Well, we got there. Weirdly, for most of its life The Big C was regarded as a comedy for Emmy and Globe purposes (Laura Linney won the Emmy for her season 4 performance, but this time it was in the “best miniseries” category); weirdly, because it was never that funny, even at its best. The Good Wife and Scandal, for example, both “dramas”, are much funnier. And there wasn’t much to laugh about here, either; any humour was very much of the gallows variety, as we moved towards Cathy’s death.
Episode 3 was, for my money, the better of the two: after Cathy failing to recognise Paul at the end of episode 2, we jump forward a couple of months, with Cathy deciding that it was time to go into a hospice. There’s a bit of heavy-handed moralising at the expense of a young nurse, and Paul is so flat-out useless that Adam resorts to physical violence. Cathy then absconds from the hospice for long enough to wear, to a fashion show, the dress that Andrea designed for her, and on one view this might have been the ideal place to end the series.
On we went, though, into the finale, which jumps forward another four months. I actually thought that Cathy was looking a little healthier at the start, but perhaps not; her insurance only covered four months of hospice stay, so by outliving expectations she was giving herself an unexpected problem. Thus Cathy moves back home to die, giving everyone the opportunity to rally round one last time.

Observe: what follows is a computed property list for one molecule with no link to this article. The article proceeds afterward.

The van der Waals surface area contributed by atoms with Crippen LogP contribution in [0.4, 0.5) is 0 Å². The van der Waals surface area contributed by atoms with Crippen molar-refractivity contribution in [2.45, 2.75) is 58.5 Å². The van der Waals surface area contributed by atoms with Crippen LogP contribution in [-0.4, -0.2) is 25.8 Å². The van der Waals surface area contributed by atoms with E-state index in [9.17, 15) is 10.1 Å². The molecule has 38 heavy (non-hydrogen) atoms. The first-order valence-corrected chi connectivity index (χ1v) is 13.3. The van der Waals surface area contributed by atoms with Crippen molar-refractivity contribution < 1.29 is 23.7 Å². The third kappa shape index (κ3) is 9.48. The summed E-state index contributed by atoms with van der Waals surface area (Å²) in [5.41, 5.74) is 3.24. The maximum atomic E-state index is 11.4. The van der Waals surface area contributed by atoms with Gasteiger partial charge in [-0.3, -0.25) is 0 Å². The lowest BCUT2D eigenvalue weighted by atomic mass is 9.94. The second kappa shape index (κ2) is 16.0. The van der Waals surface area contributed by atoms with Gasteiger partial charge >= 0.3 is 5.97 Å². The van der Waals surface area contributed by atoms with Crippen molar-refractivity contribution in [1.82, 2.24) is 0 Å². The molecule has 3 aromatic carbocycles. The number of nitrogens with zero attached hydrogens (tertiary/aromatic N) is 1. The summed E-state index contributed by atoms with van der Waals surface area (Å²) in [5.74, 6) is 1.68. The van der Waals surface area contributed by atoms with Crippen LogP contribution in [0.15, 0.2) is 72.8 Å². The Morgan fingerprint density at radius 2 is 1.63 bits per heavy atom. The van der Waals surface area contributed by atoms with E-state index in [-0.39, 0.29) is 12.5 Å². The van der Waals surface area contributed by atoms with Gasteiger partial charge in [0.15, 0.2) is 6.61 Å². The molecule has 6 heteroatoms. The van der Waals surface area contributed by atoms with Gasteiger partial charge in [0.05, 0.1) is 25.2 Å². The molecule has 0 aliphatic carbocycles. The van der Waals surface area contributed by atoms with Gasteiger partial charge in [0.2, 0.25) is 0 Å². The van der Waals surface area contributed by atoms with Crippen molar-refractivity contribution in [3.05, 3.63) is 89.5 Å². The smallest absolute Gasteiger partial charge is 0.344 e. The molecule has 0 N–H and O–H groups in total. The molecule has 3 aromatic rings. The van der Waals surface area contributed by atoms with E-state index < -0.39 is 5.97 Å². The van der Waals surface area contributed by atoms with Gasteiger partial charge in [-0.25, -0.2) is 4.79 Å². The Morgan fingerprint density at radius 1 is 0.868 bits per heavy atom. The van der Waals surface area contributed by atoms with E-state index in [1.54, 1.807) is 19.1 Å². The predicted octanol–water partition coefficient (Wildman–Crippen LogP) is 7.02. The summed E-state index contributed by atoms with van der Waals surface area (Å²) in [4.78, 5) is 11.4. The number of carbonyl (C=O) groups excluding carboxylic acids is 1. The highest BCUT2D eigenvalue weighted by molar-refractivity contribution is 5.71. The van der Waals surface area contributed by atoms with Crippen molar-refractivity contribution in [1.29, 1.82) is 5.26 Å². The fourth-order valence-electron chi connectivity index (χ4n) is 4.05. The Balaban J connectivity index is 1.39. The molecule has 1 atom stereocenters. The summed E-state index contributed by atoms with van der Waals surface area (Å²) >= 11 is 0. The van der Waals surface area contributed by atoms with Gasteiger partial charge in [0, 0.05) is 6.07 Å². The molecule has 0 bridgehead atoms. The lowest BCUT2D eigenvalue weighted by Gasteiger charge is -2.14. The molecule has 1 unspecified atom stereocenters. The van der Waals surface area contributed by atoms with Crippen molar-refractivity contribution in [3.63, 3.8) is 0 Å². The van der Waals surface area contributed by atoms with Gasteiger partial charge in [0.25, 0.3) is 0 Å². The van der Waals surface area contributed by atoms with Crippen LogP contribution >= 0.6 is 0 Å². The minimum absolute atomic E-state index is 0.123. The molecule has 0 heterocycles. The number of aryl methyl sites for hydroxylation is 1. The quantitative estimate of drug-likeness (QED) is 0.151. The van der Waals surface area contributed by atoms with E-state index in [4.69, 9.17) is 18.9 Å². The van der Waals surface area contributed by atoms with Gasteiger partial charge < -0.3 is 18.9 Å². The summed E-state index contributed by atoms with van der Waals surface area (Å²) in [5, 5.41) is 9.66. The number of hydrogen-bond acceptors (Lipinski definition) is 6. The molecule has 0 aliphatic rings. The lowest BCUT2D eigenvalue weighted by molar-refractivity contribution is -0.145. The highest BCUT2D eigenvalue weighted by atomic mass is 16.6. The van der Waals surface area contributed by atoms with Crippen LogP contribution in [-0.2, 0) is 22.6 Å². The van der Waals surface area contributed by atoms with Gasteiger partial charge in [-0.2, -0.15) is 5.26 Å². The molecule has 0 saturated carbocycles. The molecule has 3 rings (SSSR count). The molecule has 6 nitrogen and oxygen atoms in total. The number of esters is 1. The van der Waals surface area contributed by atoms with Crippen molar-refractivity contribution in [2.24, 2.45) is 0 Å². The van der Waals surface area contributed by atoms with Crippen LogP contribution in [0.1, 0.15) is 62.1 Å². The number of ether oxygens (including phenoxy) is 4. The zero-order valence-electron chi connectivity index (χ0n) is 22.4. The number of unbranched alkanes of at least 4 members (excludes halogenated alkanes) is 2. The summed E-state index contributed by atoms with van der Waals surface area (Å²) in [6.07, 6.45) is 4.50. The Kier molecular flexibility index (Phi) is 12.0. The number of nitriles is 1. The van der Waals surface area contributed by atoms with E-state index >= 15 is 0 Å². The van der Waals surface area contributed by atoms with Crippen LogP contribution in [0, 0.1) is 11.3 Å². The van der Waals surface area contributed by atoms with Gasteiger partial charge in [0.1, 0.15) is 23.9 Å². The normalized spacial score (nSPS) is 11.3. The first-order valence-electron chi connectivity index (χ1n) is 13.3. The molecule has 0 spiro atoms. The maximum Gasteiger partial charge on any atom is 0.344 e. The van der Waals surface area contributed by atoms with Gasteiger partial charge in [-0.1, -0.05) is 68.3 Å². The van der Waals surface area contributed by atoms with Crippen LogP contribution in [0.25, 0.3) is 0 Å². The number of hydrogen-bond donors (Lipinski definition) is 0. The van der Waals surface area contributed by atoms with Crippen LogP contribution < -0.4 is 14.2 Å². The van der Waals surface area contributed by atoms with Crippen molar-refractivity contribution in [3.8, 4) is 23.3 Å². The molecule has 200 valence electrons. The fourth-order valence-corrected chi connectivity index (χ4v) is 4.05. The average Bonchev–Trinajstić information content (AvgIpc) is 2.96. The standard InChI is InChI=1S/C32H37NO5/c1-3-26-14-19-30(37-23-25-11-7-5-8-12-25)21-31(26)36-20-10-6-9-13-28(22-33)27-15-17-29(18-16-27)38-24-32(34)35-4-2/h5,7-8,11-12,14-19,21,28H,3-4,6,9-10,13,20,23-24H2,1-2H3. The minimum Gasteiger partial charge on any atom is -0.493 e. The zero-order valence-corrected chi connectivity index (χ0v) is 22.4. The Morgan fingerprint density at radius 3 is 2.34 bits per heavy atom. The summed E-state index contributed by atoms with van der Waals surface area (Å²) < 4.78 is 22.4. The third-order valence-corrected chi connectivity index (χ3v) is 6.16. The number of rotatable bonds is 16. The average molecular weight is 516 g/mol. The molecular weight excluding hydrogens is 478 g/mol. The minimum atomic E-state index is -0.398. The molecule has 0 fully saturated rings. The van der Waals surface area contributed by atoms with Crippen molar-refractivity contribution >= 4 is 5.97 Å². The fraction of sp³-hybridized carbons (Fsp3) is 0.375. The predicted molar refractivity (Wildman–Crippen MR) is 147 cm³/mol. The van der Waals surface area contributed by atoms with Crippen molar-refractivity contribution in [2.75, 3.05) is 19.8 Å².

The show has not, however, always known what to do with its cast, and this continued to the end: John Benjamin Hickey as Sean, for instance, spent most of seasons 3 and 4 pursuing storylines which were at best irrelevant (the kidney) and at worst downright irritating (the “thrupple”) and Andrea was just there. On the other hand Gabriel Basso’s value to the show increased over time, and by season 4 he was quite possibly The Big C’s male MVP. It’s no coincidence that the most affecting moments of these episodes – the relocated collage in episode 3 and the graduation in episode 4 – belonged to Basso, who might well go far.
By the end, though, we’re given a suitably downbeat passing for Cathy, a tantalising glimpse of the afterlife that we’d probably wish for ourselves – are we supposed to conclude, I wonder, that her therapist was also a hallucination? On reflection, I can’t recall her interacting with anyone apart from Cathy – and a feeling that, after the desperately poor season 3, the show pulled itself together and gave us a moving and dignified finale. Together with the patchy but interesting season 1 and the decent season 2, then, the show probably ended up in credit. Apart from Linney’s performance, what I might remember most is that clock on the hospice wall in the final two episodes measuring Cathy’s life away, second by second, tick by tick; we’ll all hear it soon enough.